Cafcass reverses ban on talks with militant fathers’ groups

    The Children and Family Court Advisory and Support Service has
    reversed its ban on talks with militant fathers’ groups,
    despite reports of increased staff intimidation by activists,
    writes Mithran Samuel.

    Chief executive Anthony Douglas has held talks with Fathers 4
    Justice leader Matt O’Connor, ending a freeze imposed in May
    2003 as a result of staff harassment and attacks on Cafcass offices
    by militants.

    The door is also open to the Equal Parenting Council, the other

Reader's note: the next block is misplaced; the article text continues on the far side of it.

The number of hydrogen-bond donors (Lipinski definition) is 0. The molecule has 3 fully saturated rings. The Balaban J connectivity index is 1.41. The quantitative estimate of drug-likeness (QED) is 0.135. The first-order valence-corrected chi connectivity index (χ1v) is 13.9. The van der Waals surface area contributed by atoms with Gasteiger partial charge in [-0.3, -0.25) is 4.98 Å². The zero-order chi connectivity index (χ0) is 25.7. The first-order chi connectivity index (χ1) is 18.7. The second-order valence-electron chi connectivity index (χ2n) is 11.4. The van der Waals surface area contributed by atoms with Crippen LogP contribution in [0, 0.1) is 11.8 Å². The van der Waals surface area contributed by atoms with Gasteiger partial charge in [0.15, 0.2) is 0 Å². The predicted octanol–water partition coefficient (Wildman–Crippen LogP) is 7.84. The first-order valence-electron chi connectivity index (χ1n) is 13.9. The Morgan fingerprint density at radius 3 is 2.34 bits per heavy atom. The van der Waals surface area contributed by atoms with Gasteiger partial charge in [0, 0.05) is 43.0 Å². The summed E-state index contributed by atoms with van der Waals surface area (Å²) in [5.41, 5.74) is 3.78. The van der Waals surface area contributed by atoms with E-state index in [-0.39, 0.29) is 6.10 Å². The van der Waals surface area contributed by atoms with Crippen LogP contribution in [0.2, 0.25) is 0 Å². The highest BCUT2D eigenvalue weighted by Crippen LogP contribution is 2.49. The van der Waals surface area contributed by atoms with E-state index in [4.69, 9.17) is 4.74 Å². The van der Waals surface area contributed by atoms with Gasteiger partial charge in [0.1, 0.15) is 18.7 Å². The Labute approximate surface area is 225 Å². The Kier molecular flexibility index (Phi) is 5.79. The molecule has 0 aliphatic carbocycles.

group subject to the ban.

    However, a report out last week by family court union Napo finds
    intimidation by militant groups has increased, with staff
    threatened on websites and further vandalism to Cafcass
    offices.

    Napo has presented the findings to Cafcass and children’s
    minister Margaret Hodge and called for activists to be prosecuted
    and injunctions used to protect staff.

    A Cafcass spokesperson said it condemned the intimidation but
    had decided that dialogue was the best way of protecting staff and
    tackling claims that Cafcass is biased against fathers.

    Napo assistant general secretary Harry Fletcher said:
    “There is no evidence of systematic bias against
    fathers…However, the escalation in intimidation against
    family court staff has caused stress and is bound to lead to
    absenteeism.”

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